Figure 17. Multi Ingot BL2 (IPS e.max [Ivoclar Vivadent]) was cut back on the incisal facial to allow room for layered ceramic and produce internal effects. Figure 18. On composite die for verification of color, surface texture, and translucency.
Figure 19. Post-op note: crooked smile, contralateral gingival harmony, and lifelike emergence profiles, tooth contours, and color. Figure 20. Exceptional dentofacial results using 3-D prosthetic planning.

The occlusion was evaluated by having the patient close into maximal intercuspation to verify that all posterior teeth displayed bilateral and simultaneous forces. Movement in all excursive directions was also evaluated. The software had identified areas where occlusal clearance was minimal and the maxillary lingual porcelain was fabricated thin. Adjustment occurred by recontouring the opposing mandibular porcelain.

With the patient sitting up, thick blue articulating paper (Bausch) was placed and the chewing cycle was mimicked. Lateral streaks on the canines were maintained and all lateral streaks on the posterior teeth were removed. All streaks on the lingual of the central incisors in the chewing envelope were carefully adjusted along with the facials of the lower incisors with evaluation from a frontal perspective so the aesthetics and length were preserved. Sibilant sounds were verified and no lisp was present. Finishing and polishing of all surfaces of ceramic (Dialite [Brasseler USA]) was completed, then post-op photos (Figures 19 and 20) and records for Essix retainers and a maxillary flat plane occlusal splint were taken. (Note: The patient had reported intermittent, nocturnal bruxism and still wants to ensure longevity of her restorations.)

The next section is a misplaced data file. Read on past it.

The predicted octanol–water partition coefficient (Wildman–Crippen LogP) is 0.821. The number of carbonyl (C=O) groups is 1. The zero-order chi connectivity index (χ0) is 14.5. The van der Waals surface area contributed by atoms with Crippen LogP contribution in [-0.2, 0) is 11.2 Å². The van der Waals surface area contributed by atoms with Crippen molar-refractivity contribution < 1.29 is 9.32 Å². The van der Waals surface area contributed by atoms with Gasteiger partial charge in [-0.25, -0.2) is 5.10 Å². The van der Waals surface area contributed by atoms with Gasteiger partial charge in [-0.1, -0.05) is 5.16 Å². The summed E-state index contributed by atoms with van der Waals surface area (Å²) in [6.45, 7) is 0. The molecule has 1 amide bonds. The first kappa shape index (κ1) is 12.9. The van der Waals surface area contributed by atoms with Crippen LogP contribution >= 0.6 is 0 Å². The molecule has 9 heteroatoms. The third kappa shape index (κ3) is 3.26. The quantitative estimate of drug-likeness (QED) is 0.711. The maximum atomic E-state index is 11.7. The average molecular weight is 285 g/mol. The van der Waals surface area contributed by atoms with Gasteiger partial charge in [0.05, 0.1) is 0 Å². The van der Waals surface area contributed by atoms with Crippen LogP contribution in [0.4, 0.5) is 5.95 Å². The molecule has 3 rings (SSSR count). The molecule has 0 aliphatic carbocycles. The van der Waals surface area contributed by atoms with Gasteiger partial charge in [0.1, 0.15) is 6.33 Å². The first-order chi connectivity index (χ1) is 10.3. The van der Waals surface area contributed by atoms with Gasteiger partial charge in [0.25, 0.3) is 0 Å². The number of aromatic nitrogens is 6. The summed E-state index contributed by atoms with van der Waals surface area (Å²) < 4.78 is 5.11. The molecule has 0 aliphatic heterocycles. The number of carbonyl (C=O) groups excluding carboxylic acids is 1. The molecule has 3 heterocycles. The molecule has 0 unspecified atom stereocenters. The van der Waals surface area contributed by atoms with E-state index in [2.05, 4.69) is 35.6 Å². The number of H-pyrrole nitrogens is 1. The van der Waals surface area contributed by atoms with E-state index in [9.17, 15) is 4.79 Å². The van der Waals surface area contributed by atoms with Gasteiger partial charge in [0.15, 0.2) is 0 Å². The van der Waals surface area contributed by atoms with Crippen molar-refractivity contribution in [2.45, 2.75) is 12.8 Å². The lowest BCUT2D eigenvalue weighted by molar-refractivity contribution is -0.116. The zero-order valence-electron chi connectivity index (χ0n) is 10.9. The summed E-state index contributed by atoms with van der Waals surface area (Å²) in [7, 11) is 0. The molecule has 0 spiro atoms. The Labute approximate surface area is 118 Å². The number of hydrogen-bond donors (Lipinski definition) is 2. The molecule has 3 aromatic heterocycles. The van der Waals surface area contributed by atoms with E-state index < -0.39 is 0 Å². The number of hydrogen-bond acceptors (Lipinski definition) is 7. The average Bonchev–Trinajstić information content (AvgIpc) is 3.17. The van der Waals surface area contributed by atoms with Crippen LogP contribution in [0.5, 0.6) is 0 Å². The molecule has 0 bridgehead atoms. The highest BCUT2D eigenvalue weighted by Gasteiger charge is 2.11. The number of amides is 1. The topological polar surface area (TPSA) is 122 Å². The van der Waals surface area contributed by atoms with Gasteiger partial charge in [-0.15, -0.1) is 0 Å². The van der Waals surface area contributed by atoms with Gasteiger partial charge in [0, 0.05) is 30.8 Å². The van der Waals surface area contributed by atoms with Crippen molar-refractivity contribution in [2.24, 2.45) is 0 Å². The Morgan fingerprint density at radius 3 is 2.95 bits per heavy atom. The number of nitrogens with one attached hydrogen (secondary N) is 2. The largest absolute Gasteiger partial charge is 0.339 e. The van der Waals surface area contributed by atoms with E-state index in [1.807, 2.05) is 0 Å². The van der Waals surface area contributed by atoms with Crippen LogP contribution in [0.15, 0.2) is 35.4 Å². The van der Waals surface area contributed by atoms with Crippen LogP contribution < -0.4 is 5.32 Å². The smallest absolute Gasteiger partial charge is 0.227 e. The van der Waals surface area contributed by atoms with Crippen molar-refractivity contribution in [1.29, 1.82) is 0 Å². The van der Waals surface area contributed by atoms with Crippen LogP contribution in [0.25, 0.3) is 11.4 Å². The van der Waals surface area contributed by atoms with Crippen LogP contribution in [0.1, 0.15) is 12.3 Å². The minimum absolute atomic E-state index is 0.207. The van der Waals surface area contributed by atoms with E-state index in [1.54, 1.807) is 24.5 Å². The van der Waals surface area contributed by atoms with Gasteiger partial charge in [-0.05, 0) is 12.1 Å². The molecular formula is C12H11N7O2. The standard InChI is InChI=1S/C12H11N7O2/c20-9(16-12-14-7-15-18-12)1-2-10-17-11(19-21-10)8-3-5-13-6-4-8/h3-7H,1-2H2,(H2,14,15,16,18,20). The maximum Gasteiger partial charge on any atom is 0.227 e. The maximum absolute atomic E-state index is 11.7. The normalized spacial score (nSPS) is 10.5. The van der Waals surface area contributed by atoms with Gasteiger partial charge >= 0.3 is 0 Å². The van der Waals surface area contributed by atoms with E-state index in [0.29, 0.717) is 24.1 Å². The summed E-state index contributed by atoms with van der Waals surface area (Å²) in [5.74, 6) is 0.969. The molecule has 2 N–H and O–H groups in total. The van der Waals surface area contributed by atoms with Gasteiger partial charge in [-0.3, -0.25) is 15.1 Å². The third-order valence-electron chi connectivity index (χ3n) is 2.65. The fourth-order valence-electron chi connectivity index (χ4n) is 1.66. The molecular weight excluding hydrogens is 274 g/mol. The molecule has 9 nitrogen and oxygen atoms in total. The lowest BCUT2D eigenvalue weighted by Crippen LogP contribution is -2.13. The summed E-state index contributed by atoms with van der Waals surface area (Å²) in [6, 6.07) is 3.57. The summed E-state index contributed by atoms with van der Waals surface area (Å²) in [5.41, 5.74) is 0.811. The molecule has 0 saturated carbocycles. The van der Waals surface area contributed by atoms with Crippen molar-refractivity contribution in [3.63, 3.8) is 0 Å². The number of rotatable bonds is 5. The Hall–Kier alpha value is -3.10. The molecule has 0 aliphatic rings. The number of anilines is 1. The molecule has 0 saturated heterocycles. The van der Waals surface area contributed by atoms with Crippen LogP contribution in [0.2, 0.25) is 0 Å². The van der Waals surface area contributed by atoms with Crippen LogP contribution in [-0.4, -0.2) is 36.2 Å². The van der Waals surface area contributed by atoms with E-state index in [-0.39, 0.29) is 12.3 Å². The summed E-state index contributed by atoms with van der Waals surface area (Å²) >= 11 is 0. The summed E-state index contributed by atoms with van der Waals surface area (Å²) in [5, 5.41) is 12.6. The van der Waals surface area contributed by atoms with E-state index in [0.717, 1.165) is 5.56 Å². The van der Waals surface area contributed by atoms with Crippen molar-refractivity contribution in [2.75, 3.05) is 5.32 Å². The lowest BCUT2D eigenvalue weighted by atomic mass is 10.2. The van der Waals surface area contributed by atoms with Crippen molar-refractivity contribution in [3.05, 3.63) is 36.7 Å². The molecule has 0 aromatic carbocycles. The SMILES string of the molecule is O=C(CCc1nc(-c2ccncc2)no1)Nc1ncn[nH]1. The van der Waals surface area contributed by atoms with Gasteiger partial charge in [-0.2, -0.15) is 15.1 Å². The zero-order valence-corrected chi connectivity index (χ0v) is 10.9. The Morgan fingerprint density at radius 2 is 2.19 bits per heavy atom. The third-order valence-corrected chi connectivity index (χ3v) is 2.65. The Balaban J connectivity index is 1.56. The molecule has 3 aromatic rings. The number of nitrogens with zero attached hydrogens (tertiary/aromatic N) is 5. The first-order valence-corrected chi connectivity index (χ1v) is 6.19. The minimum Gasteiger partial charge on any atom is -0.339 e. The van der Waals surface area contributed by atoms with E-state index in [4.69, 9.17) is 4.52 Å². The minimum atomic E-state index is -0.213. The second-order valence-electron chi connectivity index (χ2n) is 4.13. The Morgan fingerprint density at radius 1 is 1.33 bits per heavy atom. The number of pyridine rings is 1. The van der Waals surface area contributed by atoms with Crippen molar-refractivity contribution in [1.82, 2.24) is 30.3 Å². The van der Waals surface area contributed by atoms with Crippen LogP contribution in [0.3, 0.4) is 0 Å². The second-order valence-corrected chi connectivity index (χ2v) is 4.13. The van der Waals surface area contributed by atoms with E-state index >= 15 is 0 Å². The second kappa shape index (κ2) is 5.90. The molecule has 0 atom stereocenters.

This case displays a state-of-the-art technology that can alter the way a dentist performs even a familiar and otherwise successful procedure. An evaluation of clinical parameters will prevent problems before their occurrence. The technology allows corrections to be made during the procedure and before cementation, because errors will become visible in the provisional design. The final outcome is more aesthetic, functionally sound, and shows improved longevity and predictability.

The concepts demonstrated were learned at the Kois Center and through many courses presented by the American Academy of Cosmetic Dentistry. The author would like to thank Matthew Roberts, CDT, from CMR Dental Lab (Idaho Falls, Idaho) for the digital design detail and ceramic artistry; Dr. Ralph Wilson of Phoenix, Ariz, for the periodontal surgery; and Jean Martin, DDS, for editing.


  1. Wilson RF. Innovations in periodontics session 2. Presented at: 94th Annual American Academy of Periodontology Meeting; September 2008; Seattle, WA.